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Along the Ganges’ Mutable Banks, Portraits of People and Place

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Cows are transported across the river in Kakdwip, West Bengal.

“I’ve spent my entire life on the [banks] of the river,” Arko Datto says of growing up in the port city of Kolkata, India, about 96 miles from where the Ganges completes its more than 1,500-mile journey from the Himalaya and flows into the Bay of Bengal. The river has always held a fascination for him, so it’s no surprise that his first long-term project, Gangetic Interludes,explores the inextricable relationship between this epic body of water and the people who depend on it.

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Adesh Baba, the resident sadhu at the temple adjoining the crematorium in Bhagalpur, Bihar, sits with his faithful companion Rumu.
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A funeral procession heads toward the river in the state of Bihar, where the body will be cremated. The closer one’s connection to the river, says Datto, the faster one is considered to achieve emancipation from the endless cycle of birth and death.

“The river has this idea of something which is in permanent movement. It becomes the only constant while everything around it changes,” Datto says, referencing the kingdoms, civilizations, and empires that have come and gone along its banks. “I’m trying to bring about a synthesis of all of the varied aspects … to find a holistic picture of what the river stands for.”

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The islands in the north of Bengal are under threat from erosion. This has created a population of internal refugees who lead a life in perpetual motion, shifting from one island to another, according to Datto.
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Siblings Shahrukh and Tuhina Khatum take a Sunday evening stroll along the riverbank in West Bengal.

Datto’s photographic journey began in Allahabad during the winter of 2013. “What struck me was how low the river is at that point, so you see these vast expanses of sand flats, mudflats, in the middle of the river, and the river trickling down … and then you see these immense expanses of sky on top,” he says.

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“India’s quest to become a superpower requires huge amounts of raw material for construction, notably sand,” writes Datto of this mining operation in Sahebganj, Bihar. “Sand mining is an illegal activity in India and has been a major problem along the Ganges River.”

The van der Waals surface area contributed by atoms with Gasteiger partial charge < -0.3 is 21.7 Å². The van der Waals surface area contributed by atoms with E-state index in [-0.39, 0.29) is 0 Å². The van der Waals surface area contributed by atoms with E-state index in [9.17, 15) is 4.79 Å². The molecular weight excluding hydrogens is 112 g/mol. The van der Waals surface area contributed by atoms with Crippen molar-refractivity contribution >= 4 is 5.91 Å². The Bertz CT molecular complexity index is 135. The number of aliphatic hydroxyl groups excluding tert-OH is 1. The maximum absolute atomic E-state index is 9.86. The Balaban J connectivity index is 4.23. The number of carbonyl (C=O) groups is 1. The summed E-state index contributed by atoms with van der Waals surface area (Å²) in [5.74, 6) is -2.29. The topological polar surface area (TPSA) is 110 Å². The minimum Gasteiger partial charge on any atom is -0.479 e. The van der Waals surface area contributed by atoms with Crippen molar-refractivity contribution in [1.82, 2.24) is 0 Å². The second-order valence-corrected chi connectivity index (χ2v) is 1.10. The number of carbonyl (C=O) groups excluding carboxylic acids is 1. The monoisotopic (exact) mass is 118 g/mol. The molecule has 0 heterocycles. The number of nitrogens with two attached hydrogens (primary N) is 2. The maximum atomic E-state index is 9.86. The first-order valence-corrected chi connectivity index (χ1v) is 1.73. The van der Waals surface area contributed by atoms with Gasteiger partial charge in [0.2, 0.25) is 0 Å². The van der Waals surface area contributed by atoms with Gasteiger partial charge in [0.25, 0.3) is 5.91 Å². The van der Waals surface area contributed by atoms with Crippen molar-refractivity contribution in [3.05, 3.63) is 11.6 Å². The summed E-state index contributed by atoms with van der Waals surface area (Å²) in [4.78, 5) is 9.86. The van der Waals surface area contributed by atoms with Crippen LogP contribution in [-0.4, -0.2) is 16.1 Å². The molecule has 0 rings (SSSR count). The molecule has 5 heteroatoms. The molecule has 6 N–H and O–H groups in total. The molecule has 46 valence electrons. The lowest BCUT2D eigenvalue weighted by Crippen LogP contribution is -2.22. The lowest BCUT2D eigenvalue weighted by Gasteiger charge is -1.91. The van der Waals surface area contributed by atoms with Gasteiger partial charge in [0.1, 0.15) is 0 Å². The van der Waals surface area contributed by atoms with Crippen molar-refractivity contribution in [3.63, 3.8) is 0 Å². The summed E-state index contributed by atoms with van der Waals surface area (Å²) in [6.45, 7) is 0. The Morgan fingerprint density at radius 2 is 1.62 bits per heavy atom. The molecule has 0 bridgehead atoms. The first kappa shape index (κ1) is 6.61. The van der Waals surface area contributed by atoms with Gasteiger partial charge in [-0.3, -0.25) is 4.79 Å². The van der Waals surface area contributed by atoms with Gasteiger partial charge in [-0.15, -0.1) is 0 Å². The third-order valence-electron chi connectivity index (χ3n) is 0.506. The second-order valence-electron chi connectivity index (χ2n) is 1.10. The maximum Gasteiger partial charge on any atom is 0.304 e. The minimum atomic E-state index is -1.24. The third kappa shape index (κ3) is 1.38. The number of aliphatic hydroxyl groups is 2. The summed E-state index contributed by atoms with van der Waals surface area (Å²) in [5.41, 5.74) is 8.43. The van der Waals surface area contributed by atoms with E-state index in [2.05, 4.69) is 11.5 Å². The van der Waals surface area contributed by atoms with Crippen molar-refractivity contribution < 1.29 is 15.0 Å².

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Mohammad Adnan faces the mosque along the Tehri Hydroelectric Dam in the Himalayan state of Uttarakhand. The construction of the dam has led to the flooding of over a hundred towns and villages, according to Datto.

This vast and open expanse informed how he would proceed. “I wanted to give an accurate feeling of what it feels like when you’re in front of the river … and you have these miniscule dramas of life playing out in the landscapes,” he says.

To complement this, he also began taking more intimate portraits of the people he met during his journey, aiming to represent the diverse populations for whom the river is a touchpoint and a source of life—a place to worship, mourn, work, relax, and live.

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A woman waits for tourists where the river meets the sea in Bakkhali, West Bengal.
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At low tide, people living along the riverbanks in Haridwar, Uttrakhand, use sticks to clobber and catch fish.

As Datto looked deeper at this relationship, he began to appreciate the real-world impact that humans and the river have on each other. “You hear a lot about how the Ganga is dying,” he says, “And then you come across this profusion of life that goes on all around.” Problems such as industrial and human pollution, the effects of infrastructure development, and erosion became issues he felt compelled to include in his 360-degree look at a complex and dynamic situation.

“The river is a thread which binds diverse people together,” Datto says. “I am one of those people bound by that thread, trying to find where that thread is, how strong it is.“

Follow Arko Datto on his website.

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